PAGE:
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News :: Government & Elections

Vote Fraud: Greg Palast exposes the scam.

On October 29, 2002, George W. Bush signed the Help America Vote Act (HAVA). Hidden behind its apple-pie-and-motherhood name lies a nasty civil rights time bomb...

First, the purges. In the months leading up to the November 2000 presidential election, Florida Secretary of State Katherine Harris, in coordination with Governor Jeb Bush, ordered local election supervisors to purge 57,700 voters from the registries, supposedly ex-cons not allowed to vote in Florida. At least 90.2 percent of those on this "scrub" list, targeted to lose their civil rights, are innocent. Notably, more than half--about 54 percent--are black or Hispanic. You can argue all night about the number ultimately purged, but there's no argument that this electoral racial pogrom ordered by Jeb Bush's operatives gave the White House to his older brother. HAVA not only blesses such purges, it requires all fifty states to implement a similar search-and-destroy mission against vulnerable voters. Specifically, every state must, by the 2004 election, imitate Florida's system of computerizing voter files. The law then empowers fifty secretaries of state--fifty Katherine Harrises--to purge these lists of "suspe
ct" voters.

The purge is back, big time. Following the disclosure in December 2000 of the black voter purge in Britain's Observer newspaper, NAACP lawyers sued the state. The civil rights group won a written promise from Governor Jeb and from Harris's successor to return wrongly scrubbed citizens to the voter rolls. According to records given to the courts by ChoicePoint, the company that generated the computerized lists, the number of Floridians who were questionably tagged totals 91,000. Willie Steen is one of them. Recently, I caught up with Steen outside his office at a Tampa hospital. Steen's case was easy. You can't work in a hospital if you have a criminal record. (My copy of Harris's hit list includes an ex-con named O'Steen, close enough to cost Willie Steen his vote.) The NAACP held up Steen's case to the court as a prime example of the voter purge evil.

The state admitted Steen's innocence. But a year after the NAACP won his case, Steen still couldn't register. Why was he still under suspicion? What do we know about this "potential felon," as Jeb called him? Steen, unlike our President, honorably served four years in the US military. There is, admittedly, a suspect mark on his record: Steen remains an African-American.

If you're black, voting in America is a game of chance. First, there's the chance your registration card will simply be thrown out. Millions of minority citizens registered to vote using what are called motor-voter forms. And Republicans know it. You would not be surprised to learn that the Commission on Civil Rights found widespread failures to add these voters to the registers. My sources report piles of dust-covered applications stacked up in election offices.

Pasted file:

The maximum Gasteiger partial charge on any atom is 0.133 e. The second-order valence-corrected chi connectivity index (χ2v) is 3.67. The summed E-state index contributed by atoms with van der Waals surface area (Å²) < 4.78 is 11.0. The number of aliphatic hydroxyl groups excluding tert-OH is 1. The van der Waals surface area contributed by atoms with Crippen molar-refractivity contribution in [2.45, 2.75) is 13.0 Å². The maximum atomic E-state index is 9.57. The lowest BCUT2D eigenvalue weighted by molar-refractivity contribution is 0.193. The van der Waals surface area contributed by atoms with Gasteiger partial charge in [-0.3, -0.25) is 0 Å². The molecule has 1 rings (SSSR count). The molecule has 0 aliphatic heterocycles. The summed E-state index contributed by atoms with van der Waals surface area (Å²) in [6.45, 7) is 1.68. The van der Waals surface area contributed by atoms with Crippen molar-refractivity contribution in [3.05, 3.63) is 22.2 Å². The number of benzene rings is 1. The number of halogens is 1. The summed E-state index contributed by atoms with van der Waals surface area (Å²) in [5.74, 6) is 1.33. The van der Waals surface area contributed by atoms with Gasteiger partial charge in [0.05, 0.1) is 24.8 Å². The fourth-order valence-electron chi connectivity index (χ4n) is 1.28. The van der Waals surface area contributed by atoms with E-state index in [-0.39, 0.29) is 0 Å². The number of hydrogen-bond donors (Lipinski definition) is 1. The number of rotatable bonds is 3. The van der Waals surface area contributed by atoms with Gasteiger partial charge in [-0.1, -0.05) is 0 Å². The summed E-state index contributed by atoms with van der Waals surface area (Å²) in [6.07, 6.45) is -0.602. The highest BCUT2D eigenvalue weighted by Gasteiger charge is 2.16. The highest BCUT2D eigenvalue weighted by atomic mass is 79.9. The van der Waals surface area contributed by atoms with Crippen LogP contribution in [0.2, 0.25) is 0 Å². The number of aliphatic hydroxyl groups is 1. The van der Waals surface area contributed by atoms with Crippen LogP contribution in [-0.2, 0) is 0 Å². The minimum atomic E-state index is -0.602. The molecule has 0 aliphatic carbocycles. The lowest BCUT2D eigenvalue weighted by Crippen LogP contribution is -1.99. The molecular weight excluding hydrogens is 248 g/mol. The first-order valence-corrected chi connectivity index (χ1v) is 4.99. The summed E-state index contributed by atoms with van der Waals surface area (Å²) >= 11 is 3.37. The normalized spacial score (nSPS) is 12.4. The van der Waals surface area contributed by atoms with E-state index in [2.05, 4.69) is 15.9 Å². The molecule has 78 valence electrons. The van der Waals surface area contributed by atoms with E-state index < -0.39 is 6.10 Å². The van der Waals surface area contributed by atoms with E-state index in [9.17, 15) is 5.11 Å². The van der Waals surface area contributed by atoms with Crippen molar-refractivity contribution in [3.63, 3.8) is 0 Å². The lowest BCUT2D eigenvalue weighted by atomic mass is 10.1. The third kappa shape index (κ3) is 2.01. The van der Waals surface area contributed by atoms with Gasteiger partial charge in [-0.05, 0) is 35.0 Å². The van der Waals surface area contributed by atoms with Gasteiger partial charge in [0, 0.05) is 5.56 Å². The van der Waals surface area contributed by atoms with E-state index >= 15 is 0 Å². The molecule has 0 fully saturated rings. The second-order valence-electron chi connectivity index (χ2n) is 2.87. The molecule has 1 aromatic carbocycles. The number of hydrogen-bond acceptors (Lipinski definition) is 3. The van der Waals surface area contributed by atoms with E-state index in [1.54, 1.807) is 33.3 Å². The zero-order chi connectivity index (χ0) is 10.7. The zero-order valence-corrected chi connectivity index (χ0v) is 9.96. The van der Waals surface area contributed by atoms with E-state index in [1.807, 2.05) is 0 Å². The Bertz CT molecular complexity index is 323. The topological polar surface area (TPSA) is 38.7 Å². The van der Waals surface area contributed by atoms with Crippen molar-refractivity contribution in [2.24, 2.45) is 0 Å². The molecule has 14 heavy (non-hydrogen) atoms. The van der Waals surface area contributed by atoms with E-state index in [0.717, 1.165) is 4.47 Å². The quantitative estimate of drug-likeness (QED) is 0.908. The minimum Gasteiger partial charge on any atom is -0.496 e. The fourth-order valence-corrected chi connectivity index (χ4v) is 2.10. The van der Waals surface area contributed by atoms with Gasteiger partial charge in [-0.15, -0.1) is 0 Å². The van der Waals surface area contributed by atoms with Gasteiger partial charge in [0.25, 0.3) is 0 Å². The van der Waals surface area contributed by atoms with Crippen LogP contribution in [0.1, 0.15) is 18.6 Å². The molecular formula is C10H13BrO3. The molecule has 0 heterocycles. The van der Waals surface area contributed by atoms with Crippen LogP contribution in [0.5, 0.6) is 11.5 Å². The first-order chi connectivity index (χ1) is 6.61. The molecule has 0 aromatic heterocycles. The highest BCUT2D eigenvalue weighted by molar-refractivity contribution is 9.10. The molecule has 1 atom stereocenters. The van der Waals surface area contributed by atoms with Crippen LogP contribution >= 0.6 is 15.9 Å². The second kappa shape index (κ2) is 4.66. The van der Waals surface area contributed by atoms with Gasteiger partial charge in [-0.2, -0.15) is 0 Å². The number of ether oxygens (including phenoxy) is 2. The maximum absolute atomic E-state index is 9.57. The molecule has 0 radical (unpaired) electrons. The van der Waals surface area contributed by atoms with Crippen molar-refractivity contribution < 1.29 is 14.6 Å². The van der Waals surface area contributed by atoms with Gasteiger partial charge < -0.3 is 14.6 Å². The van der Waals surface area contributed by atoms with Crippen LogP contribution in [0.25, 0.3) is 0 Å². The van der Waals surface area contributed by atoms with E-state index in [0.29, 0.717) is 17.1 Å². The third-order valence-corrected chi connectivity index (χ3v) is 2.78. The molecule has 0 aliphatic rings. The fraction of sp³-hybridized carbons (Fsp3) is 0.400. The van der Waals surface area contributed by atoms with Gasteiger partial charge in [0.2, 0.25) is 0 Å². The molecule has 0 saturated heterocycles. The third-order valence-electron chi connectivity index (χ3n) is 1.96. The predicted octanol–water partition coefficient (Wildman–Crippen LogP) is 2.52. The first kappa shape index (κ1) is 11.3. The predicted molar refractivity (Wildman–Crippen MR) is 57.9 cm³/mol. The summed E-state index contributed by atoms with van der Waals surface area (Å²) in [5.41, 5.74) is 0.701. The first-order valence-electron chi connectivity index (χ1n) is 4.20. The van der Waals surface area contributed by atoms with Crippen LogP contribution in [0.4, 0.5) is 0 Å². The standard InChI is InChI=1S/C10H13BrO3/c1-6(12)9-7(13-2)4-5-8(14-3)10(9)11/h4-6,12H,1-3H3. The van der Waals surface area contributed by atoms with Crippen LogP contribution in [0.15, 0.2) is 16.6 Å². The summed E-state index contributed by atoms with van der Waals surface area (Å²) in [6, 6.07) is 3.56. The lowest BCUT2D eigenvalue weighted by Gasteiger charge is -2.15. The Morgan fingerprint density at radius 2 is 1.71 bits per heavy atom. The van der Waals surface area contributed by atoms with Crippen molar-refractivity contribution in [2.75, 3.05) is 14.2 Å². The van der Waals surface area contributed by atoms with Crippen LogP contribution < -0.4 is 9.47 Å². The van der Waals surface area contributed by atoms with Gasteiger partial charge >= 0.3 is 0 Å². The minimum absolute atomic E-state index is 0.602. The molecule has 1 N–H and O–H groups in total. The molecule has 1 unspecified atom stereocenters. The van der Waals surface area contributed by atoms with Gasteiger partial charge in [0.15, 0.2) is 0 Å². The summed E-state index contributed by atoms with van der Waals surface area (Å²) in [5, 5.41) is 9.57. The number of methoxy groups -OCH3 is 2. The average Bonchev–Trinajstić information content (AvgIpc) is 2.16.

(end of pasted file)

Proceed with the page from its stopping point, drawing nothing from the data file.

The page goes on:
Second, once registered, there's the chance you'll be named a felon. In Florida, besides those fake felons on Harris's scrub sheets, some 600,000 residents are legally barred from voting because they have a criminal record in the state. That's one state. In the entire nation 1.4 million black men with sentences served can't vote, 13 percent of the nation's black male population.

At step three, the real gambling begins. The Voting Rights Act of 1965 guaranteed African-Americans the right to vote--but it did not guarantee the right to have their ballots counted. And in one in seven cases, they aren't.

Take Gadsden County. Of Florida's sixty-seven counties, Gadsden has the highest proportion of black residents: 58 percent. It also has the highest "spoilage" rate, that is, ballots tossed out on technicalities: one in eight votes cast but not counted. Next door to Gadsden is white-majority Leon County, where virtually every vote is counted (a spoilage rate of one in 500).

How do votes spoil? Apparently, any old odd mark on a ballot will do it. In Gadsden, some voters wrote in Al Gore instead of checking his name. Their votes did not count.

Harvard law professor Christopher Edley Jr., a member of the Commission on Civil Rights, didn't like the smell of all those spoiled ballots. He dug into the pile of tossed ballots and, deep in the commission's official findings, reported this: 14.4 percent of black votes--one in seven--were "invalidated," i.e., never counted. By contrast, only 1.6 percent of nonblack voters' ballots were spoiled.

Florida's electorate is 11 percent African-American. Florida refused to count 179,855 spoiled ballots. A little junior high school algebra applied to commission numbers indicates that 54 percent, or 97,000, of the votes "spoiled" were cast by black folk, of whom more than 90 percent chose Gore. The nonblack vote divided about evenly between Gore and Bush. Therefore, had Harris allowed the counting of these ballots, Al Gore would have racked up a plurality of about 87,000 votes in Florida--162 times Bush's official margin of victory.

That's Florida. Now let's talk about America. In the 2000 election, 1.9 million votes cast were never counted. Spoiled for technical reasons, like writing in Gore's name, machine malfunctions and so on. The reasons for ballot rejection vary, but there's a suspicious shading to the ballots tossed into the dumpster. Edley's team of Harvard experts discovered that just as in Florida, the number of ballots spoiled was--county by county, precinct by precinct--in direct proportion to the local black voting population.